"I thought so. Unless you want to go someplace else."
"No, that's fine."
He put the rig in gear and started on down the road.
"Grandpa's waving to you," Kimmie said.
Randy slowed down and glanced to the bay window that overlooked the garden. There, a tall man with salt-and-pepper hair held up his hand in a friendly gesture. Randy waved back, and so did Kimmie. Then Randy pulled the rig into a cul-de-sac and turned around.
"What's new, sweetheart?" Randy started to put his arm along the back of the seat, trying to be fatherly, but thought better of it and put his hand on the stickshift.
"Nothing. Joplin is always the same. But I'm sure you know that." She was looking out the window.
"If there's one thing I know, that's it."
"Grandpa's been sick," Kimmie said. "He had to go to the hospital and get his blood sugars all worked out. They changed his medication, and now he's okay."
"That's good. He's a good man."
Kimmie just nodded.
They both ate pancakes for breakfast. Randy had coffee and Kimmie drank a large glass of orange juice, and neither of them had much to say. Randy saw one of his high school friends and spent a few minutes talking to him while Kimmie went to the bathroom.
When she came back, Randy introduced his daughter. "She's going to break some hearts, isn't she?"
"Yeah," said the friend. "You stay away from my son, you hear?" He giggled.
Kimmie looked annoyed. "Who's your son?" she asked.
"Andy Parker. Andy's in sixth grade."
"I know Andy. He's a creep."
The friend burst out laughing. "Yeah, I guess he is!" he chuckled.
"We'd better head out," Randy said. "We're going morel hunting this morning."
"Perfect day for it," said the friend. "Good luck!"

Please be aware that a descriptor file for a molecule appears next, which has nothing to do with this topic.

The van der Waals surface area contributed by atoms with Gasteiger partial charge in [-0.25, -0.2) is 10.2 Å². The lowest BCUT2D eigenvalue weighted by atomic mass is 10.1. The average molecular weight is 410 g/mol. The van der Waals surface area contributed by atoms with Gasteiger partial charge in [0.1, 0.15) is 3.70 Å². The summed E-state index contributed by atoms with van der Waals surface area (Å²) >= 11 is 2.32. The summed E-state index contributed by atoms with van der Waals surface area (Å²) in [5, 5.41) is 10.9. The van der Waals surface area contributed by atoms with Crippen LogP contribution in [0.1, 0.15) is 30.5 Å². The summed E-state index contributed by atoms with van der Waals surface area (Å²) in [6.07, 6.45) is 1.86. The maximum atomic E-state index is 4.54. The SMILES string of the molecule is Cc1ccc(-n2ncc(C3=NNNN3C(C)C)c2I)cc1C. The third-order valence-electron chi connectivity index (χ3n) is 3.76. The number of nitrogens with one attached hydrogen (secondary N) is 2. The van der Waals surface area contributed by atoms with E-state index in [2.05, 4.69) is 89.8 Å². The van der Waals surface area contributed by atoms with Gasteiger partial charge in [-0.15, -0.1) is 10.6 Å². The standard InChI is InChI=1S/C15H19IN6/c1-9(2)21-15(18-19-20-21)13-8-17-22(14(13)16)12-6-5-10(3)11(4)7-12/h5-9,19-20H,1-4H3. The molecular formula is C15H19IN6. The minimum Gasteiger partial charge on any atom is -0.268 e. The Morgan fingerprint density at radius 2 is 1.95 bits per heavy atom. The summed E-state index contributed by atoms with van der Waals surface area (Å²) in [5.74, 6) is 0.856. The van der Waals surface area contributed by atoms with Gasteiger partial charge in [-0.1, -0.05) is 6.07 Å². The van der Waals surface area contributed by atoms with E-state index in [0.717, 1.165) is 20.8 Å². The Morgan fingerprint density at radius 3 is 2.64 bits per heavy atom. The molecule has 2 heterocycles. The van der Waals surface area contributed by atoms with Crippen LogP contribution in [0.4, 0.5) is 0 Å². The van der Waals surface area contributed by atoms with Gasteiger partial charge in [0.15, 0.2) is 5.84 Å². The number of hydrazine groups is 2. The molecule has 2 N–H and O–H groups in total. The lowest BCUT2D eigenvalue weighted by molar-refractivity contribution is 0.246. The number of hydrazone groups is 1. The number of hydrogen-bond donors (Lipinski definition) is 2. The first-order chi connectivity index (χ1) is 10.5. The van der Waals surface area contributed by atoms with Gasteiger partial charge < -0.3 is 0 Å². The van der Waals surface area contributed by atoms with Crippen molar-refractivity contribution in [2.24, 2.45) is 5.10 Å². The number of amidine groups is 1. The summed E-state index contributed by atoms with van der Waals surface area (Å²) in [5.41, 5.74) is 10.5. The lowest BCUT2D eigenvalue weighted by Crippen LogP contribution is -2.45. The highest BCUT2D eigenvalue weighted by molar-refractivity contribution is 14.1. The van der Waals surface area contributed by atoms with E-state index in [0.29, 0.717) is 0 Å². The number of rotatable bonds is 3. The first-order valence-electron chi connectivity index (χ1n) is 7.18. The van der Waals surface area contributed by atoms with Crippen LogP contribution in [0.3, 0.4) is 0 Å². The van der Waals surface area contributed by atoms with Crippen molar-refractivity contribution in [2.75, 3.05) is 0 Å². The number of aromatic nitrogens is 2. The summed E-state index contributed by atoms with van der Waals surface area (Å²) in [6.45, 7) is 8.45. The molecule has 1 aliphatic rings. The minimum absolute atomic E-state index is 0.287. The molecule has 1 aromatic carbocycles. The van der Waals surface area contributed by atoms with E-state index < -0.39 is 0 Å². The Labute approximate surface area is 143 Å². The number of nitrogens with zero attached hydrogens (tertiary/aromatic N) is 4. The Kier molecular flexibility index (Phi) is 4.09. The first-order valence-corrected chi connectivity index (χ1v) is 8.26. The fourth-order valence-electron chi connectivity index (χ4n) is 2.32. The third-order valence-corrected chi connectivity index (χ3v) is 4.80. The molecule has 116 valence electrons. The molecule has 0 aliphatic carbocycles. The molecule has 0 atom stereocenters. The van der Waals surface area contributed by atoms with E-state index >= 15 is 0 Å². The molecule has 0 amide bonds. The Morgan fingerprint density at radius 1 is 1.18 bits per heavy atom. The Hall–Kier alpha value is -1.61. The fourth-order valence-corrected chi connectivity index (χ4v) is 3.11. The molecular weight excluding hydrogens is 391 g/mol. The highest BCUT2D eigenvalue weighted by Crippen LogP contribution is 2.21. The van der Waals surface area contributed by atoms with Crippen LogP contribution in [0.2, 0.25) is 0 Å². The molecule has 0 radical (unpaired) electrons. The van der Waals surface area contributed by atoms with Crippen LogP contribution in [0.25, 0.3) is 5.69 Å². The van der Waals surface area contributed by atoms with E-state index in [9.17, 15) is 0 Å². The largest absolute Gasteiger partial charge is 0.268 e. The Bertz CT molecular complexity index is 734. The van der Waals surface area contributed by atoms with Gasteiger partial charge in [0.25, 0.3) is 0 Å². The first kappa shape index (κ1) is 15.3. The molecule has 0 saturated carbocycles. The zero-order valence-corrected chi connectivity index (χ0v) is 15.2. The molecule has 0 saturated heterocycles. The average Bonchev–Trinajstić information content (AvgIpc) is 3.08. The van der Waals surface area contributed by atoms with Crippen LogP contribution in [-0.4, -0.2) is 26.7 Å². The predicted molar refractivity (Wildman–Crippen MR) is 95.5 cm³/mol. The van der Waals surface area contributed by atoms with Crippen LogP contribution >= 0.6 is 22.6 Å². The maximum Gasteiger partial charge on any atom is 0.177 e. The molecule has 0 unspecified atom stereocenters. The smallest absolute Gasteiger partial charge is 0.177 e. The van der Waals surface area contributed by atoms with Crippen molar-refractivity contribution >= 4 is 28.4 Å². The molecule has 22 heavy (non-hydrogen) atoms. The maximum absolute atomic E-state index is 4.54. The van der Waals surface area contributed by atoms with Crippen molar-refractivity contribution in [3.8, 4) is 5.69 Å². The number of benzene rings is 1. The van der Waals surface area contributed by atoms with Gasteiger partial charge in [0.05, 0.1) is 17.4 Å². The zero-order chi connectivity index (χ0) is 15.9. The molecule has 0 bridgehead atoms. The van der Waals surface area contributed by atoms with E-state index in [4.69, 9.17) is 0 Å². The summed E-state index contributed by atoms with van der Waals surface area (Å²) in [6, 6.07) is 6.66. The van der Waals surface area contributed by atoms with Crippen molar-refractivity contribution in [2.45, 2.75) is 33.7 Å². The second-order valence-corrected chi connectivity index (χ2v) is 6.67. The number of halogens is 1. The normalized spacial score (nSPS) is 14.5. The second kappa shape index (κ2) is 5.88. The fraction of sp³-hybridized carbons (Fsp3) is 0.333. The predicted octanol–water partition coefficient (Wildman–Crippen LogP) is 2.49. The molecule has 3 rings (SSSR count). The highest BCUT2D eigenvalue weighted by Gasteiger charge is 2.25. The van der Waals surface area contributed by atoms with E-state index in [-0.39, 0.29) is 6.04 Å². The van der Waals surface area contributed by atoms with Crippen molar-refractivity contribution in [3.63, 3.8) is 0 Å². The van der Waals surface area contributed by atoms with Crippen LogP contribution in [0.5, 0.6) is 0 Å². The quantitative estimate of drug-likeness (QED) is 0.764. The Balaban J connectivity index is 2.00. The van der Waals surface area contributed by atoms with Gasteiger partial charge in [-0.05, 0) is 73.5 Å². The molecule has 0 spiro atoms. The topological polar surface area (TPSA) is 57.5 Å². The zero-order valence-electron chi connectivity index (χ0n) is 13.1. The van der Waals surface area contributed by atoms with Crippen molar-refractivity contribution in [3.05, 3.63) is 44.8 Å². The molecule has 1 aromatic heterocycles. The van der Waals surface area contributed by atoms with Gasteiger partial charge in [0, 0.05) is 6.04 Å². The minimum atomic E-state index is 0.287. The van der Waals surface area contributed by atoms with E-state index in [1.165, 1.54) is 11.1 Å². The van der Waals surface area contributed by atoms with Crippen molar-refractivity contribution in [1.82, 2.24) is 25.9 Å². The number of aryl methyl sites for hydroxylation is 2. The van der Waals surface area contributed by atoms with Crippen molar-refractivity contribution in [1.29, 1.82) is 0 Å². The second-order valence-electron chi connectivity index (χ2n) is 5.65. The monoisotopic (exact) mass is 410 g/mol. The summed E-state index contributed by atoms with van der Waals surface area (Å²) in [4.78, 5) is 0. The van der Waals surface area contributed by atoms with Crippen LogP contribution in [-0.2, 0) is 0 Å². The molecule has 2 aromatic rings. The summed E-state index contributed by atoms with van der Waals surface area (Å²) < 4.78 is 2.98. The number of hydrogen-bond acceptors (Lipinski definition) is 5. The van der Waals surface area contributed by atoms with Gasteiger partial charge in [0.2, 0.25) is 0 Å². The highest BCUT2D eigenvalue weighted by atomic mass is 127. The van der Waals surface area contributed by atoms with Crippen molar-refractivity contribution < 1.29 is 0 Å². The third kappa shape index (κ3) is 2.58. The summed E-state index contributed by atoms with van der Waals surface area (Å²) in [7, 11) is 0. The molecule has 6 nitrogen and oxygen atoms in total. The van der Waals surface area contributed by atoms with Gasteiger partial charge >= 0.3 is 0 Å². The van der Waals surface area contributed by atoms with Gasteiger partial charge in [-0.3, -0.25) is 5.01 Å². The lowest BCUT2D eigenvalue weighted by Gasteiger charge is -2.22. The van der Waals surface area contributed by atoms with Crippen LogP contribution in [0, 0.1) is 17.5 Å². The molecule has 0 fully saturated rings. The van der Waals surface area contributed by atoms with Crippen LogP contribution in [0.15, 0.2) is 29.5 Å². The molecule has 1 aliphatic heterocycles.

Randy motioned for Kimmie to say goodbye to his friend, but she just grabbed her purse and headed for the parking lot.
"Would it have been so hard for you to be nice to my friend?" The rig was rolling down the highway now, on its way to the woods.
"He was making fun of me."
"When? What are you talking about?"
"Never mind, Dad."
Randy looked at his daughter. That haircut really did something to her appearance. If she had long hair and resembled her mother more closely, she might have a better attitude. Kimmie's mother was a knockout, and she always had such a great way about her. What a shame that she died before she could pass that on to Kimmie. What a shame.
"Here's something funny," Randy said, "I was telling this warehouse manager in Wichita that I was on my way to Missouri to hunt for morels, and he thought I was saying more L's. Like the letter L."
"So this guy, he must have weighed three hundred pounds, he starts singing this old Sesame Street song about the letter L. He sounds just like Bert, and he's singing: la la la la lightbulb, la la la la lampshade. It was a riot."
"I don't watch Sesame Street." Kimmie sounded annoyed again.
Randy gulped. "I know that, honey. You're too old for Muppets and all that. But it's a funny thing to picture, isn't it?" She said nothing. "Maybe it's not that funny."
"Did you tell that guy that you were going to see your daughter?" she blurted.
"Of course I did. Of course. Why do you ask?"
Now Randy was thinking about it. Did he mention his daughter to the fat manager? Maybe not.
After pulling the rig off the road and hiking across the flood plains, Randy and Kimmie made it to the woods. They welcomed the shade after suffering for in the heat of the morning sun. The air was uncomfortable and muggy out in the open, but Randy felt refreshed by the moist forest air. The stench of decaying leaves and the sweet smell of newly growing vegetation mixed in his head and brought back pleasant memories. He looked around at the ancient trees, tall and majestic, growing so closely together that the sky was nearly hidden from view. Oaks and maples abounded, with some sick-looking elms here and there.
"Let's find some sycamores," Randy said.
He found a dead tree and pulled down two long branches that could be used as walking sticks. Kimmie took one from him and they hiked into the woods.